If you have memories of planting a garden on Good Friday, please send me an e-mail at jolleyh@bellsouth.net.

Ready for the pantry.  Click to enlarge.
Ready for the pantry. Click to enlarge.

Mountain City Milling Advertised The Health Benefits Of Graham Flour

“Exercise regularly.    Cut back on sugar and salt.   Get adequate sleep.   Eat more fiber.”   Those may all have been instructions from your physician at your last physical.   However, the belief that a healthy lifestyle is good for you goes back much farther in history.   John Harvey Kellogg, M.D. (1852-1943) promoted diet and exercise ... (click for more)

Chester Martin Remembers The Clarence T. Jones Observatory

A true example of American   - and Chattanooga - ingenuity, it was Clarence T. Jones's childhood dream to build a telescope of worthy size and importance. As a professional architect he was able to connect with all the necessary local sources to produce the handsome instrument shown here. Working with the new Barnard Astronomical Society, the telescope with all its component ... (click for more)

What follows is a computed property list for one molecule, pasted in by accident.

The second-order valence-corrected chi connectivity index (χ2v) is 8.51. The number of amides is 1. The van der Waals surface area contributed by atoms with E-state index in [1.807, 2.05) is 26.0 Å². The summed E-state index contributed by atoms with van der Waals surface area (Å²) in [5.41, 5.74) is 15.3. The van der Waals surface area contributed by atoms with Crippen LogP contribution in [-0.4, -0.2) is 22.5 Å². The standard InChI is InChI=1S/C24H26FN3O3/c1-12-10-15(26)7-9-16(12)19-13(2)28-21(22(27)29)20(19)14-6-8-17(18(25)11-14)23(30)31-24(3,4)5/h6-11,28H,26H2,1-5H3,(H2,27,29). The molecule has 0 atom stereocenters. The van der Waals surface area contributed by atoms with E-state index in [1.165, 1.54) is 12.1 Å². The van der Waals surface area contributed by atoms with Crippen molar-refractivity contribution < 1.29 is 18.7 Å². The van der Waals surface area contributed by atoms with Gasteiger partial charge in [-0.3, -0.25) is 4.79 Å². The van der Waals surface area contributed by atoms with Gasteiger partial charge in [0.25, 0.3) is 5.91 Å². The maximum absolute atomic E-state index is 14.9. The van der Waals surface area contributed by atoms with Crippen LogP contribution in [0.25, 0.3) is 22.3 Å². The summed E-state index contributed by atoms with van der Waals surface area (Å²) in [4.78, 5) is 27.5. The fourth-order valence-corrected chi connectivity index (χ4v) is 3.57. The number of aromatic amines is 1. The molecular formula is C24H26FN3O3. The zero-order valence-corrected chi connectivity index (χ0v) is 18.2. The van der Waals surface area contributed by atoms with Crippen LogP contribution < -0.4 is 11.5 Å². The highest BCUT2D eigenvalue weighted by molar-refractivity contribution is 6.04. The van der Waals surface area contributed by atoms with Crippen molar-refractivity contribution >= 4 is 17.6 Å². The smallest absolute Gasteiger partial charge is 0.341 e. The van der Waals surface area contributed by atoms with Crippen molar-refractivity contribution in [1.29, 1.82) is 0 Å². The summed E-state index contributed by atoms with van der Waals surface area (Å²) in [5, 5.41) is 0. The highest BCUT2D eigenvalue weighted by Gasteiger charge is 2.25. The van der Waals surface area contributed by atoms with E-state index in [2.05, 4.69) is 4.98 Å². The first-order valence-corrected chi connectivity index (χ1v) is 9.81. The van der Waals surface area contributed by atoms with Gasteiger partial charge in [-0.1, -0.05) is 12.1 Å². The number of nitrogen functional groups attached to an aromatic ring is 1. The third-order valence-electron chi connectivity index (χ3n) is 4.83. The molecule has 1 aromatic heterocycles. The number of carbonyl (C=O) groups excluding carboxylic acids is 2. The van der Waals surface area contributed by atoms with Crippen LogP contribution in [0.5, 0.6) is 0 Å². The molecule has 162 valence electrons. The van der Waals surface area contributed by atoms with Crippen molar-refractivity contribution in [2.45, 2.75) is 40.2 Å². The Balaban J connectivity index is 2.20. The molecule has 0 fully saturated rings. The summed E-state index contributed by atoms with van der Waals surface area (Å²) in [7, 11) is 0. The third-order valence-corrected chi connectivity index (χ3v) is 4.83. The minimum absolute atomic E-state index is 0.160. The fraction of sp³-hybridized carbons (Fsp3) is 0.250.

County Schools Prepare To Set Priorities For Next Round Of School Building Funding

County school board members are gearing up to set priorities for the next round of new school construction in Hamilton County. Lee McDade, assistant superintendent, said officials may know by the spring how much money will be available to build new schools or add on to existing ones - or do a combination of both. Board member Rhonda Thurman said a proposal to build a new Chattanooga ... (click for more)

Walker County Will No Longer Have Full-Time County Attorney Under Whitfield Tenure; Will Add Full-Time Communications Director

Incoming Walker County Sole Commissioner Shannon Whitfield said under his administration there will no longer be a full-time county attorney. "We will outsource this service on a fee basis," he said. Mr. Whitfield said he has begun interviewing attorneys who might be able to help out the county from time to time. Don Oliver has long been the county attorney for Walker County ... (click for more)

Vehicle Emissions Testing Causes More Pollution Than It Prevents - And Response

While a noble cause to make sure vehicles are operating efficiently with the minimum amount of pollutants, a simple analysis makes it somewhat evident the VET program in Chattanooga causes more pollution that it prevents.  Though I don't know how many vehicles are tested on an annual basis, if you assume an average round trip of 10 miles to the nearest testing station (five ... (click for more)

Roy Exum: The Cost Of No Discipline

At the start of the current school year, state education officials gathered at some “state testing task force” when disciplinary records from across Tennessee happened to be revealed. You probably are unaware of this, as it seems to have been kept on the “down low,” but statewide a full 20 percent of the black males in our public schools were suspended at least once during the 2014-2015 ... (click for more)